The TEXT function in Excel converts numeric values to a text string. While you'll mostly be fiddling with numbers on an Excel sheet, you may often need to convert a few values into text. The TEXT function is available in all versions of Excel starting from Excel 2003.

Table of Contents

## Syntax

The syntax of the TEXT function is as follows:

`=TEXT(value, format_text)`

**Arguments:**

*'value'* – This is a required argument where you input the numeric value you want to convert to a text string. The supplied value can be a number, date, or a cell reference that contains a number, date, or an output from another formula that's a number or date.*'format_text'* – This is a required argument where you prescribe a format for the output using a format code. You can use any formatting code that Excel recognizes.

## Format Codes for TEXT function

Here is a list of the most commonly used format codes that can be used with the TEXT function:

Code | Description | Example |
---|---|---|

# | Placeholder that displays significant digits. | #.## – displays up to 2 decimal places. This means if the value fed to the function is 1.755 the result will be 1.76 |

0 | Placeholder that displays insignificant zeros. | #.000 – always displays 3 decimal places. This means if the value fed to the function is 1.75 the result will be 1.750 |

? | Placeholder that leaves a space for insignificant zeros but doesn't display them. Used for presenting aligned decimals. | #.??? – displays a maximum of 3 decimal places and aligns the decimal points in the column. |

. | Decimal point | – |

, | Thousands separator | ###,###.## – displays a thousands separator with 2 decimal places. This means if the value fed to the function is 175000, it will display as 175,000.00 |

d | Day of Week or Month | d – one or two-digit number representing the day of the month without a leading zero ranging from 1 to 31 dd – two-digit number representing the day of the month with a leading zero ranging from 01 to 31 ddd – three-letter abbreviation for the day of the week (Mon to Sun) dddd – full name of the day of the week (Monday to Sunday) |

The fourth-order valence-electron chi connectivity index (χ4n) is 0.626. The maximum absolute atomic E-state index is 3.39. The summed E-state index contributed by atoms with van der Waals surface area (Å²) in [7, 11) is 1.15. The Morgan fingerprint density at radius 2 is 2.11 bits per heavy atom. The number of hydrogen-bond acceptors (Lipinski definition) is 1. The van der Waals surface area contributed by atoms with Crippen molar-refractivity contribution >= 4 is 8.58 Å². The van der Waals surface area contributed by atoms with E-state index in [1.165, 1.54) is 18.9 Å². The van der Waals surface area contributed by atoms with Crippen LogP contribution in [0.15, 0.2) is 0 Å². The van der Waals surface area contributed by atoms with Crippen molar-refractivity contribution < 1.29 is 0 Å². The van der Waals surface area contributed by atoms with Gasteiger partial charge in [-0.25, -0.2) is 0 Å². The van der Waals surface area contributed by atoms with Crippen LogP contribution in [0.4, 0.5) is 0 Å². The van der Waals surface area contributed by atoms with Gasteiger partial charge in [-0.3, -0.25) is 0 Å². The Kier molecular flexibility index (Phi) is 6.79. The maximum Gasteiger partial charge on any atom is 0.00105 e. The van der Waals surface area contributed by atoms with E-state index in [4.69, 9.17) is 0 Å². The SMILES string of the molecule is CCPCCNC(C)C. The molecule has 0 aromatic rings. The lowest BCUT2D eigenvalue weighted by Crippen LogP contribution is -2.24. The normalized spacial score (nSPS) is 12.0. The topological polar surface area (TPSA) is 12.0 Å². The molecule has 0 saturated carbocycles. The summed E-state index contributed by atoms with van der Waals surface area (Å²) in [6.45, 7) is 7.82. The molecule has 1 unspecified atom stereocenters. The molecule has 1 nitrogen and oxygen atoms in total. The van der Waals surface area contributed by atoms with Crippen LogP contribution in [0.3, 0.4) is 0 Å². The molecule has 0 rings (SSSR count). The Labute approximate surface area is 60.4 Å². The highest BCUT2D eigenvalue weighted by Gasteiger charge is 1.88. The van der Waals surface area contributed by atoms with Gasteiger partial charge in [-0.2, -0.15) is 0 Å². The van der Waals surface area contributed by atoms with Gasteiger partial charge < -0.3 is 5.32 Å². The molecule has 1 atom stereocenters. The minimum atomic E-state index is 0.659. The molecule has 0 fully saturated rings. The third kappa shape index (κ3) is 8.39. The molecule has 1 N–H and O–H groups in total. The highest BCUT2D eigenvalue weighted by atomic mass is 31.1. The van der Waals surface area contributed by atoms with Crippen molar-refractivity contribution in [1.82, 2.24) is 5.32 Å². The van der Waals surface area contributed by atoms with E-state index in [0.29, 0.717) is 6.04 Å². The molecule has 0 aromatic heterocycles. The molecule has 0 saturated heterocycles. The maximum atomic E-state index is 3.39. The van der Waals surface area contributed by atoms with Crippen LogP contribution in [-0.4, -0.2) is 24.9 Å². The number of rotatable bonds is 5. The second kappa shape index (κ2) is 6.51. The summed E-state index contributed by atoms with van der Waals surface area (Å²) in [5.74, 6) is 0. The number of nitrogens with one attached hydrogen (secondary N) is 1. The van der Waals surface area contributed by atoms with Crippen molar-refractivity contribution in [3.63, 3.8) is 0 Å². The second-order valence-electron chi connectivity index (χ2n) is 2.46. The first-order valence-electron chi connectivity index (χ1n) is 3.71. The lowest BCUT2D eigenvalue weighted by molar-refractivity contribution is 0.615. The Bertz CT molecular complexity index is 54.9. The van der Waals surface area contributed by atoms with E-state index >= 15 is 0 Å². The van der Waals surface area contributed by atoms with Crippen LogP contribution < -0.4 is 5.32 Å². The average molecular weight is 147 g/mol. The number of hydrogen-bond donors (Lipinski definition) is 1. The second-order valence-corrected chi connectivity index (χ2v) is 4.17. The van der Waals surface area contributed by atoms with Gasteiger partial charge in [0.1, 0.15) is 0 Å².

m | Month of the Year | m – one or two-digit number representing the month of the year without a leading zero ranging from 1 to 12 mm – two-digit number representing the month of the year with a leading zero ranging from 01 to 12 mmm – three-letter abbreviation for the month of the year (Jan to Dec) mmmm – full name of the month of the year (January to December) |

y | Year | yy – two-digit number representing the last two digits of the year (e.g. 08 meaning 2008 or 20 meaning 2020) yyyy – four-digit number representing the year (e.g. 2008, 2020) |

h | Hour | h – one or two-digit number representing the hour component without a leading zero (1 to 24) hh – two-digit number representing the hour component with a leading zero (01 to 24) |

m | Minute (when used as part of time) | m – one or two-digit number representing the minute component without a leading zero (1 to 60) mm – two-digit number representing the minute component with a leading zero (01 to 60) |

s | Second | s – one or two-digit number representing the second component without a leading zero (1 to 60) ss – two-digit number representing the second component with a leading zero (01 to 60) |

AM/PM | Represents the time in 12-hour clock format, followed by "AM" or "PM" | – |

Apart from the above codes if you want to display specific characters in your output, you can enter them right into the format code and they will be displayed exactly the way they have been entered. Following are the characters you can input: